of Saint Louis, who had become a director of the railway. He held in fee
simple the most of of the lots in the newly surveyed town. The surveyor
named many of the towns for directors of the railway: Sloss Avenue, Goodman
Avenue, Humphrey Avenue and Senter Avenue.
The original plans of the railway company called for a branch line
from Kerens to the City of Fort Worth. The original plot of the town, made
by surveyors, provided for such an extension by dedicating the right-of-way
through the North-West part of town.
In 1882 the line was extended to Gatesville, Texas, giving it a Texas
mileage of three hundred-five miles. Originally the entire Texas mileage
was a narrow gauge line and remained so until the late nineties. The
original rails were thirty-five pounds to the yard. Now they are one
hundred-fifteen pounds to the yard.
In the spring of 1881, the township of Kerens was plotted by the
engineering staff of the new railway and the lots were largely owned by R. C.
Kerens of saint Louis and two attorneys of Corsicana, Sam Frost and Bryan Barry.
Most of the early settlers in Kerens were from Wadeville and the
surrounding community. The first sale of lots in the new town was by
auction and the first four were for business houses. The highest bidder
for the first lot was W. W. Loop who bid $120.00 for lot 16 in block 46 which
was North of the railway and on Sloss Avenue and North First Street West.
The second lot went to Mr. W. L. Cherry who bid $110.00 for lot 5 in block 47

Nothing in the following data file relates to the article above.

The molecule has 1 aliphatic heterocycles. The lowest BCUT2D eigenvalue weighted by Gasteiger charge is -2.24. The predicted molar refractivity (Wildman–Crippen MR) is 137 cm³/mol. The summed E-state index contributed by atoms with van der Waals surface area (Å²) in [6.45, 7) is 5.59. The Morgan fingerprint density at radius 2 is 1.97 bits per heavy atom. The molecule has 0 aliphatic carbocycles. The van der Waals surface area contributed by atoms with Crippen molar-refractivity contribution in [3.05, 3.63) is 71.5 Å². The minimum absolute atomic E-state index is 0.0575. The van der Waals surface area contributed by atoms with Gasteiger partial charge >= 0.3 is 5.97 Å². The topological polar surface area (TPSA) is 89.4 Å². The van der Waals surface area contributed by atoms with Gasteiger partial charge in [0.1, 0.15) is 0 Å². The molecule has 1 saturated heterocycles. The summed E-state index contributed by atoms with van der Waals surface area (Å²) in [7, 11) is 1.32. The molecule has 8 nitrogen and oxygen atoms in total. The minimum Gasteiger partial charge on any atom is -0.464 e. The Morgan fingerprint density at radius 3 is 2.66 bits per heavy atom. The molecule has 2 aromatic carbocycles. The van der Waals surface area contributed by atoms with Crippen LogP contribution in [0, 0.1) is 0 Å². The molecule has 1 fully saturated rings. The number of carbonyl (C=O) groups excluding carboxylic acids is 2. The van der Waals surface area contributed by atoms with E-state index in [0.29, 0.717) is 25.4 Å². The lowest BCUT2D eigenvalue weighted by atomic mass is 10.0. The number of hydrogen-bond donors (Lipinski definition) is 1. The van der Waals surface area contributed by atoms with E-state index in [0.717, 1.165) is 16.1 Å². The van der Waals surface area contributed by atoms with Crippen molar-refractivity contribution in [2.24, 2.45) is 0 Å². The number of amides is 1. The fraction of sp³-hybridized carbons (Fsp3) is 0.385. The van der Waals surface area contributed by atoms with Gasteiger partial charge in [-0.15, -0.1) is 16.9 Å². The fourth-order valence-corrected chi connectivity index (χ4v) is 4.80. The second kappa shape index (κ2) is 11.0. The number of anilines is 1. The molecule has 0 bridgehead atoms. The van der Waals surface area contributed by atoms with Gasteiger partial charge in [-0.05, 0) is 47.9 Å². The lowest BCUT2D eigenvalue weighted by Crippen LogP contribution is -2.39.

also North of the railway and on the East side of Sloss Avenue and at North
First Street East. The third bid was by Mr. W. C. "Will" McClung
for lot 12 in block 58. This lot was South of the railway and on the East
side of Sloss Avenue at South First East. The fourth lot went to T. S.
Daniel for $98.00 and was for lot 1 in block 59 also South of the railway and on
Sloss Avenue and South First West. Mr. Cherry was the first man to
complete his business building and the first groceryman in Kerens. Later
in the year Colonel S. P. Day, as he was known, who had been the postmaster at
Wadeville, received the appointment as postmaster at Kerens and opened his
office in the Cherry store. All of the new stores ran parallel with Sloss
Avenue and faced the railway. The Loop store was a combination grocery and
hardware as was the McClung store. The Daniel store was a dry-goods and
When the contractor arrived to erect the depot, he considered placing
it on the East side of Sloss Avenue and on the North of the main line.
T. S. Daniel, having erected his store on the west side of the street, gave the